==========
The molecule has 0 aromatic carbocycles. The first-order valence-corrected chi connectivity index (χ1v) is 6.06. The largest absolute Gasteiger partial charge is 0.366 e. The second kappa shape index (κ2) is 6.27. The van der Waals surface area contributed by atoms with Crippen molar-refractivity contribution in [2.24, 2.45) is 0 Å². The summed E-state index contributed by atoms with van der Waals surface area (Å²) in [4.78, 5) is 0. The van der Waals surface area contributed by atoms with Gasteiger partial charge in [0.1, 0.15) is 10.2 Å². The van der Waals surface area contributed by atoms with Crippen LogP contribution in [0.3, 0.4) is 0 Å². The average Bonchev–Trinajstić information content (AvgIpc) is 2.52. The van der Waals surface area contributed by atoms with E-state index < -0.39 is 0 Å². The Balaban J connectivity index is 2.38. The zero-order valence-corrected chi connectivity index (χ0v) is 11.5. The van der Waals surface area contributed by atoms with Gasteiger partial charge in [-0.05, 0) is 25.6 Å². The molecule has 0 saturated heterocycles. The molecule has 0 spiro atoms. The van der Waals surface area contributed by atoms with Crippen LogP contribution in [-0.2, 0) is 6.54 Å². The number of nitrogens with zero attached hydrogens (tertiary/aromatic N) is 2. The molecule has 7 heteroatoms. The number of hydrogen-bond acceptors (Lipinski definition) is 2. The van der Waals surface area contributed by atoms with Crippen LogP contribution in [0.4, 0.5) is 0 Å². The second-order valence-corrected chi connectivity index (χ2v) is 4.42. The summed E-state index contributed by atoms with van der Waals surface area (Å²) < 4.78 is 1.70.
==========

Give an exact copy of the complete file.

The molecule has 0 aromatic carbocycles. The first-order valence-corrected chi connectivity index (χ1v) is 6.06. The largest absolute Gasteiger partial charge is 0.366 e. The second kappa shape index (κ2) is 6.27. The van der Waals surface area contributed by atoms with Crippen molar-refractivity contribution in [2.24, 2.45) is 0 Å². The summed E-state index contributed by atoms with van der Waals surface area (Å²) in [4.78, 5) is 0. The van der Waals surface area contributed by atoms with Gasteiger partial charge in [0.1, 0.15) is 10.2 Å². The van der Waals surface area contributed by atoms with Crippen LogP contribution in [0.3, 0.4) is 0 Å². The average Bonchev–Trinajstić information content (AvgIpc) is 2.52. The van der Waals surface area contributed by atoms with E-state index < -0.39 is 0 Å². The Balaban J connectivity index is 2.38. The zero-order valence-corrected chi connectivity index (χ0v) is 11.5. The van der Waals surface area contributed by atoms with Gasteiger partial charge in [-0.05, 0) is 25.6 Å². The molecule has 0 saturated heterocycles. The molecule has 0 spiro atoms. The van der Waals surface area contributed by atoms with Crippen LogP contribution in [-0.2, 0) is 6.54 Å². The number of nitrogens with zero attached hydrogens (tertiary/aromatic N) is 2. The molecule has 7 heteroatoms. The number of hydrogen-bond acceptors (Lipinski definition) is 2. The van der Waals surface area contributed by atoms with Crippen LogP contribution in [0.4, 0.5) is 0 Å². The second-order valence-corrected chi connectivity index (χ2v) is 4.42. The summed E-state index contributed by atoms with van der Waals surface area (Å²) < 4.78 is 1.70.